Patients often ask their oral and maxillofacial surgeon (OMS) if it’s necessary to have all four wisdom teeth extracted even though the teeth might not yet be visible inside the mouth or they have erupted without any known problems. The decision can be difficult. Even if all four wisdom teeth are free of infection and not causing pain – or if only one tooth is problematic – an OMS may still recommend they all be removed.
Wisdom Teeth Management: Why Remove All 4
Because of their location in the back of the mouth, wisdom teeth are frequently difficult to keep free from plaque and food and might trap harmful bacteria that can contribute to gum disease, decay and infection. Even wisdom teeth that are buried under the gum tissue may cause these same issues. But why not adopt a wait-and-see approach to wisdom teeth coming in (or yet to erupt) that haven’t caused any trouble? Here are some items to consider:
- Typically, it is easier to remove wisdom teeth in younger patients because the roots of the wisdom teeth are not completely formed, surrounding bone is softer and there is less chance of damaging nearby nerves or other structures. Overall risk of surgical complications is more common in adulthood.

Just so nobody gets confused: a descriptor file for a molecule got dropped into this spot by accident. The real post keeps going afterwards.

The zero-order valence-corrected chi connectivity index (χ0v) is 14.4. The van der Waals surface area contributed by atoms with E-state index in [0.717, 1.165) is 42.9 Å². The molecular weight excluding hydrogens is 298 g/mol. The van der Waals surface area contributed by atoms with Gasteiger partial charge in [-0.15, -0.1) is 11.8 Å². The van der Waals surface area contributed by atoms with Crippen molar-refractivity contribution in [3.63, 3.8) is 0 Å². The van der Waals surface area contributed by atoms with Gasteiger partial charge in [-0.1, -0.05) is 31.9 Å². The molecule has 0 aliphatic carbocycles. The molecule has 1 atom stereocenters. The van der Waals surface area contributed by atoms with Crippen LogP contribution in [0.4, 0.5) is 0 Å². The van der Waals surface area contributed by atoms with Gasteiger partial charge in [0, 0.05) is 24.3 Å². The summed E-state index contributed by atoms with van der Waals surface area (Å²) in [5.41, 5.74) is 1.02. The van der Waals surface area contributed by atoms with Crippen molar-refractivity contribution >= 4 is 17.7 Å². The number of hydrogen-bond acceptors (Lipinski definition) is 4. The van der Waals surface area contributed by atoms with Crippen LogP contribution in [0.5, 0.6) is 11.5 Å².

- Each visit will take more of a patient’s time, including time off from school or work.
- Each additional visit for a tooth extraction requires an additional healing period with a restricted diet.
- Properly caring for any remaining wisdom teeth requires routine inspections and X-rays.
- It can be more expensive to visit an OMS multiple times for additional wisdom tooth extractions should they become problematic later.
For these reasons, you and your oral surgeon should discuss whether you should have all four wisdom teeth extracted at the same time.
Risks of Keeping Wisdom Teeth
The decision not to extract wisdom teeth is reasonable in some circumstances and should be made by the patient, a guardian/parent (if applicable) and the oral and maxillofacial surgeon. However, the patient must understand wisdom teeth that are not removed can:
- Cause damage to neighboring teeth.
- Develop pathology such as cysts, abscesses and tumors.
- Develop cavities that can’t be restored.
- Lead to infections and other periodontal disease.
Article Courtesy of AAOMS, https://myoms.org/
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